The Prodigy

The biggest scare in The Prodigy is blatantly stolen from Mario Bava’s 1977 film Shock, and no one’s even mad. No one’s likely to notice, either. Most hardcore horror geeks will probably skip any screenings, since there’s no reason to go see a major studio production about yet another killer kid. But director Nicholas McCarthy and screenwriter Jeff Buhler each have some solid horror sleepers behind them, and The Prodigy is an impressively subdued R-rated thriller that still tears through sharp variations on a horror trope.

That includes skipping any mystery over what’s going on with creepy young kid Miles, played by Jackson Robert Scott in an effectively disturbing turn. The script quickly establishes that he’s the reincarnation of a serial killer whose final victim escaped and ran to the cops – who then gun down psycho Edward Scarka while raiding his torture chamber out in the country. Scarka doesn’t live near a toy store that stocks Good Guys dolls, so his spirit has to float over to the next state and move into newborn Miles.

The Prodigy then doesn’t waste any time getting five-year-old Miles thrown out of his fancy private school over his sociopathic tendencies. In fact, the whole idea of Miles being a prodigy doesn’t matter that much. The little kid’s only as smart as any middle-aged guy who’s managed to build an impressive taxidermy collection of women’s hands.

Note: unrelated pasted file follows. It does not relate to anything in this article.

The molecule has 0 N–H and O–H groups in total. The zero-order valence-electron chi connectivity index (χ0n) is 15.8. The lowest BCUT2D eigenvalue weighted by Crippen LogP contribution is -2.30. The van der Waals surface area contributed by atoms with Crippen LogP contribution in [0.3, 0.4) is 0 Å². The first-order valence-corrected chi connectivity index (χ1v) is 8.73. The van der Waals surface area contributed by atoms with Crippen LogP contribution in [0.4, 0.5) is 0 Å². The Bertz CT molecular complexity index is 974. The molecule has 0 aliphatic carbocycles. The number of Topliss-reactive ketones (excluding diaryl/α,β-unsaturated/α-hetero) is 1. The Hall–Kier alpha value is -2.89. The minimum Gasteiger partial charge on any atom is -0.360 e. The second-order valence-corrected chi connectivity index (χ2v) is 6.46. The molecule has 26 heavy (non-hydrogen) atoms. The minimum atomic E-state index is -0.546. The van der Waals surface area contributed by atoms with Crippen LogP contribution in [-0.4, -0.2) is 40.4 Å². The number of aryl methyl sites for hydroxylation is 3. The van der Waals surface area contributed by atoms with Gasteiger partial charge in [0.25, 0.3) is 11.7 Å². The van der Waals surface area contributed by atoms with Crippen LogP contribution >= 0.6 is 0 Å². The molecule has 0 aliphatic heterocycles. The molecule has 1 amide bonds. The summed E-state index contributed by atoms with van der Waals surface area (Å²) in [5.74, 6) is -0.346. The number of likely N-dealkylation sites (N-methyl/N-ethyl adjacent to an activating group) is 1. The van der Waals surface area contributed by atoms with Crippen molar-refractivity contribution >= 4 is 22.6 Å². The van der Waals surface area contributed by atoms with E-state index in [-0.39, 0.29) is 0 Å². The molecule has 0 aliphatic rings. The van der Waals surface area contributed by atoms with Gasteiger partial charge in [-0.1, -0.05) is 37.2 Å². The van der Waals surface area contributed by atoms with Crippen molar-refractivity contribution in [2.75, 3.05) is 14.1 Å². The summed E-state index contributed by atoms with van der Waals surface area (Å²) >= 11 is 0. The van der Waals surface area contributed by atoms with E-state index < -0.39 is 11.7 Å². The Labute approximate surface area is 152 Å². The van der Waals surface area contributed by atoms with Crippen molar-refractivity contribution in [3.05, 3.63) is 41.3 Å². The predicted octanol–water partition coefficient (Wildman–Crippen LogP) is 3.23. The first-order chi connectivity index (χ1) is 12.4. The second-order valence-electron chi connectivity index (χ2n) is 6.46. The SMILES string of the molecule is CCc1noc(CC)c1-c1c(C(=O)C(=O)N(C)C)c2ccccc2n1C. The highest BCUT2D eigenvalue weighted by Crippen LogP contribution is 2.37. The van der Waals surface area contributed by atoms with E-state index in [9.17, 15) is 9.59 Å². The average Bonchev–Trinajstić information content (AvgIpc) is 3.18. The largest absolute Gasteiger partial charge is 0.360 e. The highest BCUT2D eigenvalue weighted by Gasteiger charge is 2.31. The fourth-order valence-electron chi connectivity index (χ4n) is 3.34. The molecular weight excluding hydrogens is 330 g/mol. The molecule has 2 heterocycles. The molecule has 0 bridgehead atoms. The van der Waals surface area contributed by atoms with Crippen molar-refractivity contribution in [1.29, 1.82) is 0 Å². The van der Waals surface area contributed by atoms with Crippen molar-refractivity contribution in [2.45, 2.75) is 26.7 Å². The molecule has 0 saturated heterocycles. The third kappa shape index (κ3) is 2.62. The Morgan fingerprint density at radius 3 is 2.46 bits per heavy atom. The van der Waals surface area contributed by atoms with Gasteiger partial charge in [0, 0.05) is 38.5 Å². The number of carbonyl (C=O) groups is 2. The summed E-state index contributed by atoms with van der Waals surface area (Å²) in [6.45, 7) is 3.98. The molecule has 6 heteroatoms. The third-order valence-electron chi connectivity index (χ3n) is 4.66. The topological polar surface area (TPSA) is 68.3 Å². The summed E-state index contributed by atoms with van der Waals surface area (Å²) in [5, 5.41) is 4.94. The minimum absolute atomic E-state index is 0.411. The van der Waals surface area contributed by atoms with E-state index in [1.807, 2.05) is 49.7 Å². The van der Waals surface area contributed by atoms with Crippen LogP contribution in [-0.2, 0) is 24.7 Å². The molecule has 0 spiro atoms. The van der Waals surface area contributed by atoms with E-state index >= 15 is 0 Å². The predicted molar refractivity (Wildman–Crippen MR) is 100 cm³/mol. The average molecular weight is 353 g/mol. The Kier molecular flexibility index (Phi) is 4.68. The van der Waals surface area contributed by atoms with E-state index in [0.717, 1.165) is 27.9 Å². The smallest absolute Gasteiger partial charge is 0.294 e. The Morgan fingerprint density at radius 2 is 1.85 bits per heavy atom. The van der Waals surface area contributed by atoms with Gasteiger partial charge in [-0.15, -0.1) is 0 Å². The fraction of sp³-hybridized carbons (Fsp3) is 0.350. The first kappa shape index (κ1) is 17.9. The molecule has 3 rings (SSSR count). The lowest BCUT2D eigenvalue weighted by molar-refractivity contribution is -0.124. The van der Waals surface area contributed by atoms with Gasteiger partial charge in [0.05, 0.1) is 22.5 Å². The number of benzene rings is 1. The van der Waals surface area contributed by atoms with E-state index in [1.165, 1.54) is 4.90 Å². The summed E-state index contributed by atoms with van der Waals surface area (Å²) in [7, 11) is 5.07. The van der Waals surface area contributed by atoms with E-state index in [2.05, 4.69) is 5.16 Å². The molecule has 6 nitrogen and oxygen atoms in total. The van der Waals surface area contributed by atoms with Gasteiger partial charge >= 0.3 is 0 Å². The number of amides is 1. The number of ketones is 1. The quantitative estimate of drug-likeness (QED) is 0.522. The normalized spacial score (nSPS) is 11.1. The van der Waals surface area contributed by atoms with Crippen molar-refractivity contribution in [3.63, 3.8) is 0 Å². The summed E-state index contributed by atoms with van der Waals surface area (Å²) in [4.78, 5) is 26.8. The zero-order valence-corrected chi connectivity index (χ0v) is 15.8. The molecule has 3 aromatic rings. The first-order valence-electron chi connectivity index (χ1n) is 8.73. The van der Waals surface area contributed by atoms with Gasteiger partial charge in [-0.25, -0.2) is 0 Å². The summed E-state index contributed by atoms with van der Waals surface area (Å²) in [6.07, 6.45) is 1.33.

That frees up the plot to move swiftly, with the characters too busy freaking out to do the incredibly stupid things that you expect in horror movies. Miles’ mother (played by a daringly haggard Taylor Schilling) doesn’t even wait around to hand a cassette over to a child psychologist after recording her kid rambling on in a foreign language.

The miserable mom is working with pretty efficient doctors, too. There aren’t a lot of irritating scenes where no one’s pretending that Miles isn’t a nutcase. That momentum keeps going right up to a conclusion that’s kind of obvious while offering some unexpected moments.

The story’s told in an impressive old-school style as well. There’s just enough CGI to create a fairly original second-best scare. The third creepiest moment is just a whisper. The Prodigy may run on for just a minute too long, but horror fans should really support this alternative to murky supernatural thrillers about demons and dolls.